Now here’s a surprise. A new release from Opera Rara usually consists of some bel canto work that has languished forgotten in a vault since its premiere 160 years ago, and usually for good reason (as becomes apparent when you’re halfway through the unreviewable second disc). This package, though, is different: a pair of debut releases by two fast-rising singers, soprano and tenor, mingling well-known arias with the fairly obscure.
El-Khoury, a Lebanese-Canadian, sticks mostly to well-trodden tracks, albeit with interesting variations. The Berlioz setting of a Freischütz piece is new to me, as is anything from Hérold’s Le Pré aux clercs, which turns out to be as overblown as I’d always expected though charmingly sung.
Three arias from Meyerbeer’s Robert le diable is at least one too many, but El-Khoury makes full amends with a compelling nine-minute extract from Halévy’s La Juive, followed by an absolute heartbreaker from Berlioz’s Benvenuto Cellini. Thrilling dynamic control allows a really satisfying exposure of micro-emotions, the mark of a singer who’s on top of her game.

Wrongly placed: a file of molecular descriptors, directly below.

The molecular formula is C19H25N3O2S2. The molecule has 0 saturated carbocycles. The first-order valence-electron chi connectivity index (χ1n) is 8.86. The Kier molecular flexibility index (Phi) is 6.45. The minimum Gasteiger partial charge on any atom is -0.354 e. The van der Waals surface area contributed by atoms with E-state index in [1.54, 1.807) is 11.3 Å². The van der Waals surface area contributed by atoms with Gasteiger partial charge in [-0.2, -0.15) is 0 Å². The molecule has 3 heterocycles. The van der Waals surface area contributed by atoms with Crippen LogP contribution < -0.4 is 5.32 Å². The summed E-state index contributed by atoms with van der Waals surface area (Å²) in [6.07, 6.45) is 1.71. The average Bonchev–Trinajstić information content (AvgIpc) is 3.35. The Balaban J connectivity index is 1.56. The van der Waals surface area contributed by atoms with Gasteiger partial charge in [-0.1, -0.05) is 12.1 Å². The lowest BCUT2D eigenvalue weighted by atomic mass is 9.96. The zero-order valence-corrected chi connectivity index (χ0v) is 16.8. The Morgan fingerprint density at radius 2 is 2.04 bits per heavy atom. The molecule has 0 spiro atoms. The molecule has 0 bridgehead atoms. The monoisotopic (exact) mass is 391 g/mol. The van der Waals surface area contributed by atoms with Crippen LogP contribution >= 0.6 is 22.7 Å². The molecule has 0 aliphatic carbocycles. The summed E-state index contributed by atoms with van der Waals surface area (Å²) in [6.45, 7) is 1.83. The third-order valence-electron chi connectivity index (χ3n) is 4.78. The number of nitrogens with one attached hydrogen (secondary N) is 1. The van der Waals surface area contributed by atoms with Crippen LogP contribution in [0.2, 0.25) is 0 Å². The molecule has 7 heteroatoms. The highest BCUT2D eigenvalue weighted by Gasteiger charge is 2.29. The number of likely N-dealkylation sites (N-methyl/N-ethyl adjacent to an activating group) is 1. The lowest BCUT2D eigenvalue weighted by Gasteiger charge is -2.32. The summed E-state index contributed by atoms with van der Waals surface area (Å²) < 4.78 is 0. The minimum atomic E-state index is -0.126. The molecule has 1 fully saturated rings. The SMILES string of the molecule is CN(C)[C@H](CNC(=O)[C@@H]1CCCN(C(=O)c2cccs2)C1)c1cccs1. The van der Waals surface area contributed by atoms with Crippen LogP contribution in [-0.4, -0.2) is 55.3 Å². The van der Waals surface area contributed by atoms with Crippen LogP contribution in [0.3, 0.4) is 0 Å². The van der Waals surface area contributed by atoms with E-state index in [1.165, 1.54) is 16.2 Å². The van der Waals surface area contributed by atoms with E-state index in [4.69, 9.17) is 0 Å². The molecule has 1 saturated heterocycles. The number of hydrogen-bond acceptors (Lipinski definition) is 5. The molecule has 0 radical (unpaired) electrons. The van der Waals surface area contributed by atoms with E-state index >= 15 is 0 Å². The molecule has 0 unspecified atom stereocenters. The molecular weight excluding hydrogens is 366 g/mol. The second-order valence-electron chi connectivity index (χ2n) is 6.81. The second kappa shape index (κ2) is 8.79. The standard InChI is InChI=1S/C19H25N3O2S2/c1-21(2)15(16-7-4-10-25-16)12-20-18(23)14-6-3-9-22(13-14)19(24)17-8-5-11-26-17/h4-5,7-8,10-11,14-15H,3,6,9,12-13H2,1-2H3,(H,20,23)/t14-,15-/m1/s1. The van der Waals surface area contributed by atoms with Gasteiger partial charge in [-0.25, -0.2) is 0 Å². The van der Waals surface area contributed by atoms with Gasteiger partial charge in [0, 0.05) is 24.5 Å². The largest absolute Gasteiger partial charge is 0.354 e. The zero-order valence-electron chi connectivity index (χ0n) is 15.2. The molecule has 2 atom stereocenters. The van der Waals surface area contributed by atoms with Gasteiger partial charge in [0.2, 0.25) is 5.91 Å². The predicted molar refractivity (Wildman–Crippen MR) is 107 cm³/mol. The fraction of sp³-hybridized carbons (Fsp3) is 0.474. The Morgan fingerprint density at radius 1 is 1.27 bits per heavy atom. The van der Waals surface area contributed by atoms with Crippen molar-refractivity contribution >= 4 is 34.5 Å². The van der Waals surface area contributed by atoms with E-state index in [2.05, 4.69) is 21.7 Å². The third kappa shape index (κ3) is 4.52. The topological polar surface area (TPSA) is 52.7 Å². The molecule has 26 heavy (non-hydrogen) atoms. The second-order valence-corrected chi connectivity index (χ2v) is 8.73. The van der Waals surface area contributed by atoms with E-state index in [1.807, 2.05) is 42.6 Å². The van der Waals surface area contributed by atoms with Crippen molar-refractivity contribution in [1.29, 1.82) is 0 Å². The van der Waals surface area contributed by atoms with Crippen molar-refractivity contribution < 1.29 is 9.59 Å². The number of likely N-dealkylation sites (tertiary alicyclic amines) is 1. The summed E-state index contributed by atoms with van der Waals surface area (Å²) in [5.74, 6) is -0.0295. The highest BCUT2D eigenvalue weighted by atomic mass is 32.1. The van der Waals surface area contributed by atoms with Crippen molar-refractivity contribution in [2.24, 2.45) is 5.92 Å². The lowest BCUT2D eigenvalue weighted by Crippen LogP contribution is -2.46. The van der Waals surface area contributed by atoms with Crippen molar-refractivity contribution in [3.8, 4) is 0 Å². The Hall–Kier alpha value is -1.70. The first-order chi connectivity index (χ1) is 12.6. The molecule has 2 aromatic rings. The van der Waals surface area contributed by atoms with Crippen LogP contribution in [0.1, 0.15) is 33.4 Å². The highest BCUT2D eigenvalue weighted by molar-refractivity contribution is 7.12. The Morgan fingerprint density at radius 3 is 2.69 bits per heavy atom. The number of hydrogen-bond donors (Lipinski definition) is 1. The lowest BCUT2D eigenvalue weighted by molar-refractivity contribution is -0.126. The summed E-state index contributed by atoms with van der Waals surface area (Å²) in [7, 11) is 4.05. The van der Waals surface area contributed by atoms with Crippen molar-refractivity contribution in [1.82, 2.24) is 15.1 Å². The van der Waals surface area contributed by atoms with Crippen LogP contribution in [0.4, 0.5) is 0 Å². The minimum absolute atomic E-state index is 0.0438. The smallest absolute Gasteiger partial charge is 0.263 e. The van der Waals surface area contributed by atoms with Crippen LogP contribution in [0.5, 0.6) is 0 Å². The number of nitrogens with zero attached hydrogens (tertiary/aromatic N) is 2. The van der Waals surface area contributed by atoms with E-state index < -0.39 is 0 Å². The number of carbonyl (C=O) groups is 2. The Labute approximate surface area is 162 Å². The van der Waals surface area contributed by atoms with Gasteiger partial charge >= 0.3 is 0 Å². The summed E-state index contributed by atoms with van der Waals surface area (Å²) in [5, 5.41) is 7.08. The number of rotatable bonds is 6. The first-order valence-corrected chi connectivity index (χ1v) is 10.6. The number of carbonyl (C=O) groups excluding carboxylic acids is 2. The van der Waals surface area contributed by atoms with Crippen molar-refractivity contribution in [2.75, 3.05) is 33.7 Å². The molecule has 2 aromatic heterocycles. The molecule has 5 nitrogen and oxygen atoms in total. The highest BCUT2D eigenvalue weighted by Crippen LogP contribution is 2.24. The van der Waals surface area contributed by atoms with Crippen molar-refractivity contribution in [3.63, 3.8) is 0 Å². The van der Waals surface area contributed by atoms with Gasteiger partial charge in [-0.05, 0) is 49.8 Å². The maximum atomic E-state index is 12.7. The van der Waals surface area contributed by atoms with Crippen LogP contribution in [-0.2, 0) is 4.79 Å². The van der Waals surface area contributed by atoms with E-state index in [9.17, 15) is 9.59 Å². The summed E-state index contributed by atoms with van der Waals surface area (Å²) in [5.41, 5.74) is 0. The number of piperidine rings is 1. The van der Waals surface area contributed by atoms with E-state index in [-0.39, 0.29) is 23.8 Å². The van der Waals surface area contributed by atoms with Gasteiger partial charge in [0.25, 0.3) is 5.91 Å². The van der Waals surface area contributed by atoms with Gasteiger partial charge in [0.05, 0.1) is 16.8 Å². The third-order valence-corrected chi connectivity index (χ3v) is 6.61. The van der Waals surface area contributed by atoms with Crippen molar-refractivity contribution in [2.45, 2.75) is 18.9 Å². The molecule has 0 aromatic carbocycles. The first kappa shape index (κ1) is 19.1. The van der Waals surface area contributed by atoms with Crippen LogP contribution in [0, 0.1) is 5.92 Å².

The American Michael Spyres, more adventurous, gives us three arias from two Halévy unseens, a shot at Verdi’s Jerusalem and a chunk of Auber’s Le Lac des fees, along with bites of Rossini, Donizetti and Berlioz, emphatically well sung with a scintillating top and rich warmth at all levels. There is one exquisite duet on each disc that makes you want to book immediately to see these singers.
Carlo Rizzi conducts the Halle Orchestra which, now and then, betrays its operatic inexperience with unsupple solo lines. On the whole, though, it’s a summer’s delight.
Joyce El-Khoury: Écho4
Michael Spyres: Espoir4